CB: I love the principle of inverse prosperity, it comes from Jeremiah 29 in verse 11. Most people have that hanging somewhere in their house – it’s needlepointed somewhere, or it’s a screensaver – that God says, “I know the plans I have for you, to praise the Lord, plans to prosper you, not to harm you, plans to give you hope and a future.” Well, before he says that he gives them advice on how to prosper, instead of waiting, and praying, and asking for prosperity, he gives you an action plan. That plan is to go into the city where you live now, wherever you may be stranded, and seek the peace and prosperity of that city.
With that attitude, we go to work thinking to ourselves, “How can I help my employer prosper? How can I help this company that’s giving me an opportunity to make more money? How can I help them grow, or expand, or to get new clients?” That attitude makes you very valuable. It’s what you bring to the organization to increase their value, and the more value you increase for others, the more you prosper. Instead of thinking, “What can I do to prosper in this economy?” We look for opportunities to help others prosper, and that’s how you fill a need in this type of environment. Who’s hurting? How can I help them? What do I uniquely bring to the table? That’s how you will personally benefit.
RM: If for some reason a reader is thinking, “I have my job, it seems safe, my needs are met. Why should I care about these unemployment statistics, or the government ending benefits?” What would you want them to know?
CB: Well, I would say if one wing of the airplane has fallen off, you need to be very concerned about that plane continuing to fly. Right now, the numbers I’ve seen say that about 35% of Americans have had COVID impact their livelihood at some level. Either they’ve cut back on hours, or billings, or maybe their industry shut down. My neighbor told me, who’s an attorney, that he’s billing only 50% of what he was billing and year ago. His work has really slowed down, and that means the whole engine is slowing down, and that should concern us all. We want to get people re-employed, that’s good for all of us. When our economy grows, we all benefit. It’s that reciprocation that… I call it the concentric circles, when the whole thing is moving and growing, we’re all going to get lift from that. That’s what we should desire. If you have a neighbor, or a friend, or somebody at church who is really suffering, don’t just have pity on them, do something. Invite them into your network, see what you can do to help them get re-employed, or find something for them to do. We’ve been very active helping people do that and it’s exciting, really.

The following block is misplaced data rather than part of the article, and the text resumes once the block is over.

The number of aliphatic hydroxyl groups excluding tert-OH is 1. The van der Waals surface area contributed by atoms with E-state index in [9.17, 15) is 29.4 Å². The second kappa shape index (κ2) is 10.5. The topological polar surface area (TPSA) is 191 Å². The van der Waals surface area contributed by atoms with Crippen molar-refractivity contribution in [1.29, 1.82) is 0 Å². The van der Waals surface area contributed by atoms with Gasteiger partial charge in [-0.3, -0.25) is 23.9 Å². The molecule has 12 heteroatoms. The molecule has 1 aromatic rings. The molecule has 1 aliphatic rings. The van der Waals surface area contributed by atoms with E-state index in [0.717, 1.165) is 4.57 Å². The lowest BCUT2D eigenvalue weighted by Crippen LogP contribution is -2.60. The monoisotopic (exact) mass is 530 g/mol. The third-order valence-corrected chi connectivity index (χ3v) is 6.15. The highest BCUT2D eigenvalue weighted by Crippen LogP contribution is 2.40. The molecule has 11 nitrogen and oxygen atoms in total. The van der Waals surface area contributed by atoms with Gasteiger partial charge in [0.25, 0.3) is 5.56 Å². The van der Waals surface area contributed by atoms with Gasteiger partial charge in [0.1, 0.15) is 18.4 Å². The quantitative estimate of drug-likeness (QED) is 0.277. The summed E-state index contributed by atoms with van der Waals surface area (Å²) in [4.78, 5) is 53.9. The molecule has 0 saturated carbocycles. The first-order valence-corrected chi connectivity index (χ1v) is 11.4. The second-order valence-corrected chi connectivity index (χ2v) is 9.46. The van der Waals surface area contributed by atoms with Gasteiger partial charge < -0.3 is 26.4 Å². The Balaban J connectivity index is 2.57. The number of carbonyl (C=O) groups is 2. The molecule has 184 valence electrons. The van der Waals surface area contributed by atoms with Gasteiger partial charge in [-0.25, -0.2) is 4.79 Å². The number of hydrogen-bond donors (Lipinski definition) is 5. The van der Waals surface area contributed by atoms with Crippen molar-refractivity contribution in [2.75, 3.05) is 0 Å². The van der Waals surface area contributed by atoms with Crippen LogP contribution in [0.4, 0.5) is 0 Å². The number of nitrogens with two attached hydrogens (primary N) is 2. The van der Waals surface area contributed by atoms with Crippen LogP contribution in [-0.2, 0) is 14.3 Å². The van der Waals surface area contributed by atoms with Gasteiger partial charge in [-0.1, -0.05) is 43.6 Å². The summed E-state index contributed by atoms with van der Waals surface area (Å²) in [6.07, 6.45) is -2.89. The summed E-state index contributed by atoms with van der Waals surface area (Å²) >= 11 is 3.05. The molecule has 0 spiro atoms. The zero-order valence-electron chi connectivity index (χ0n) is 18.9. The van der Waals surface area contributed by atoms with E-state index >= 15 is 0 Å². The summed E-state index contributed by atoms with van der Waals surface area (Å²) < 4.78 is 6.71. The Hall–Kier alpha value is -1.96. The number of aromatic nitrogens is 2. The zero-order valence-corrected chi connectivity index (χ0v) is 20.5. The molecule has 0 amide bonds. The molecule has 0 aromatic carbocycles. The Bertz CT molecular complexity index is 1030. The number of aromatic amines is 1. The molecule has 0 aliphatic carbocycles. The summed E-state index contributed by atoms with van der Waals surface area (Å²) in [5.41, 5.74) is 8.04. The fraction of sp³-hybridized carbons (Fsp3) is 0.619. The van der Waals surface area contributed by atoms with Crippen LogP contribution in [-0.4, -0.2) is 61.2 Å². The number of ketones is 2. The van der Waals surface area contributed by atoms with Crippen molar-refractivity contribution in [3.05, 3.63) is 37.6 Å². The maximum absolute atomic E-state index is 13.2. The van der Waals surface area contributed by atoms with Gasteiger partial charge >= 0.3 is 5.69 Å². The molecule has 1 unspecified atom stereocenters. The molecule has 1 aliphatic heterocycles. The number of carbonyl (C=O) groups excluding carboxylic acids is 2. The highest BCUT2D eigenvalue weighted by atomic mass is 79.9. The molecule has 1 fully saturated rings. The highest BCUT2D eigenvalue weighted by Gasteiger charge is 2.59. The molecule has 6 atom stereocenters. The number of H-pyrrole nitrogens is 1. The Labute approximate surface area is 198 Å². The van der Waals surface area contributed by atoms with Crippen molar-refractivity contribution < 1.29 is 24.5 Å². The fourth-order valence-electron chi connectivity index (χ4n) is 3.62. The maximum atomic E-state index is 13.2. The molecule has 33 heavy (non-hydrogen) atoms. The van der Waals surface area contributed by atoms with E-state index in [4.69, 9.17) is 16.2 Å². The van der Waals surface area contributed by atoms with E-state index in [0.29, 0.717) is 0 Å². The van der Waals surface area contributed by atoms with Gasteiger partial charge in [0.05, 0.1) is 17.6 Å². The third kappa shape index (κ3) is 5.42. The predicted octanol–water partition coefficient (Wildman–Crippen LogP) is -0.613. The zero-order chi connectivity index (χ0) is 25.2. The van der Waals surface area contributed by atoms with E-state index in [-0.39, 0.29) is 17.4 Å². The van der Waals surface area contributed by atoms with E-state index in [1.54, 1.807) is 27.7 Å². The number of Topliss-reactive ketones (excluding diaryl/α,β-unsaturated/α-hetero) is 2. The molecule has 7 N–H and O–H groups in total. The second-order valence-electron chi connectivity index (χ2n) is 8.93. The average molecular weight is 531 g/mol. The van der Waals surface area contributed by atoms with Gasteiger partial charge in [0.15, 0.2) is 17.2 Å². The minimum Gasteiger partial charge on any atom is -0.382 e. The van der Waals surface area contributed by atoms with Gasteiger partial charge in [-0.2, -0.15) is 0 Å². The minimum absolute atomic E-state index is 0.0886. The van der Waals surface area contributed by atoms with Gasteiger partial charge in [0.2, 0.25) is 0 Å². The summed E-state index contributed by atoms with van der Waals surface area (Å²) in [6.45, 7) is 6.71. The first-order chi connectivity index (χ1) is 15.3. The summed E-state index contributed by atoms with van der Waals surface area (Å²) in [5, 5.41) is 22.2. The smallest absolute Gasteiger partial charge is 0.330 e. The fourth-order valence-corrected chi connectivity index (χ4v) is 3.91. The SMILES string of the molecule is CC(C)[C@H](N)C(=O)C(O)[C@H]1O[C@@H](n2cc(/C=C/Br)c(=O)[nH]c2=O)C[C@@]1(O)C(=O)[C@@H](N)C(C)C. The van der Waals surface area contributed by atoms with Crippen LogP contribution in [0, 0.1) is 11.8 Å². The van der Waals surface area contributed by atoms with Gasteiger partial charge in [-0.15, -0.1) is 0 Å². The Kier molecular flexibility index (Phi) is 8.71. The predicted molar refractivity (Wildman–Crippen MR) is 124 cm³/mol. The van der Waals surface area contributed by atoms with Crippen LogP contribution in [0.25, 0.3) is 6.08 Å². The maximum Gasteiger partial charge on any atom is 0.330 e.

RM: We’ve seen from major retailers to small businesses, so many I’ve had to close their doors permanently. The stimulus check was supposed to boost business, there’s been talk of a second round, whether that happens or not, but is that really the answer? I mean, no one’s going to turn away free money, but what does it really costing us as a country in the long run?
CB: Well, you move into the macroeconomic discussion, which I think is really, really important. In my view, the solution to our problem now is the foundation for our future crisis. We cannot solve a money problem by going further into debt. We’ve staved off the depression, and I’m glad we have, but we would be in a depression right now without that $2 trillion of stimulus. But it’s also $2 trillion that will have to be paid back by my children or grandchildren at some point to create economic stability. We’ve just kicked the can down the road in my view. But let me just mention too, when you talk about major segments of our economy dropping off, like retail. Well, that also impacts trucking and delivery. Those are the two largest employment sectors in America. When those slow down, you have the real problem with everything else tied to it. Now mall leasing and mall spaces is going down, tenants are leaving, so now real estate trusts are impacted. Then that means the major brand who are supplying those retailers, they’re impacted. It means in places like Bangladesh, or Thailand, or Cambodia, where there’re women sewing for $1 a day, or $2 a day, now they’re impacted. It ripples negatively all over the world, we’re interconnected, and so we need to be concerned about this. It’s a very dangerous time.